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Proc Natl Acad Sci U S A. 2001 Sep 25;98(20):11468-73.

Increased levels of forkhead box M1B transcription factor in transgenic mouse hepatocytes prevent age-related proliferation defects in regenerating liver.

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Department of Molecular Genetics, University of Illinois, College of Medicine, 900 South Ashland Avenue, Chicago, IL 60607-7170, USA.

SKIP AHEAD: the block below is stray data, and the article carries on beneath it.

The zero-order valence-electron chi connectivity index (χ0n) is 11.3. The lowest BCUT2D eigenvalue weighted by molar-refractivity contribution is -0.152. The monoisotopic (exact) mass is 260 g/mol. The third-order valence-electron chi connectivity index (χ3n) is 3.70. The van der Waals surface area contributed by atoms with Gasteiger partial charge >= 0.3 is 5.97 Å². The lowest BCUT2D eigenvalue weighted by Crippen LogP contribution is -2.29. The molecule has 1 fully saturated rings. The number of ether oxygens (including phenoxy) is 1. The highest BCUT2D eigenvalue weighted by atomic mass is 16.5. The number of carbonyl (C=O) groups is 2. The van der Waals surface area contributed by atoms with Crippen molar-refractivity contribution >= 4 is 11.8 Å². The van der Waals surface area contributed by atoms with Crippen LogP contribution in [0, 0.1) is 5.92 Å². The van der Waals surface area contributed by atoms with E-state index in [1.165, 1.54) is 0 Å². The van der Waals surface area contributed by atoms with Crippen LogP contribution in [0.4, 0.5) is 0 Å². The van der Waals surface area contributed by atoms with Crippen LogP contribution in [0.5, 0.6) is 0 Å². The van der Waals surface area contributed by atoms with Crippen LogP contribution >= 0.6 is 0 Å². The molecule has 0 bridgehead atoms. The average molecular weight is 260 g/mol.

The forkhead box (Fox) family of transcription factors share homology in the winged helix/forkhead DNA-binding domain and play important roles in regulating cellular proliferation, differentiation, longevity, and cellular transformation. Forkhead box M1B (FoxM1B) is a ubiquitously expressed member of the Fox transcription factor family whose expression is restricted to proliferating cells and that mediates hepatocyte entry into DNA synthesis and mitosis during liver regeneration. Recent cDNA microarray studies indicated that age-related defects in cellular proliferation are associated with diminished expression of the FoxM1B transcription factor. Here, we show that increased levels of FoxM1B in regenerating liver of old transgenic mice restore the sharp peaks in hepatocyte DNA replication and mitosis that are the hallmarks of young regenerating mouse liver. Restoration of the young regenerating liver phenotype is associated with increased expression of numerous cell cycle regulatory genes that include cyclin D1, cyclin A2, cyclin F, cyclin B1, cyclin B2, Cdc25B, and p55cdc. Cotransfection assays in the human hepatoma HepG2 cell line demonstrated that FoxM1B protein stimulated expression of both the cyclin B1 and cyclin D1 promoters, suggesting that these cyclin genes are a direct FoxM1B transcriptional target. These results suggest that FoxM1B controls the transcriptional network of genes that are essential for cell division and exit from mitosis. Our results indicate that reduced expression of the FoxM1B transcription factor contributes to the decline in cellular proliferation observed in the aging process.

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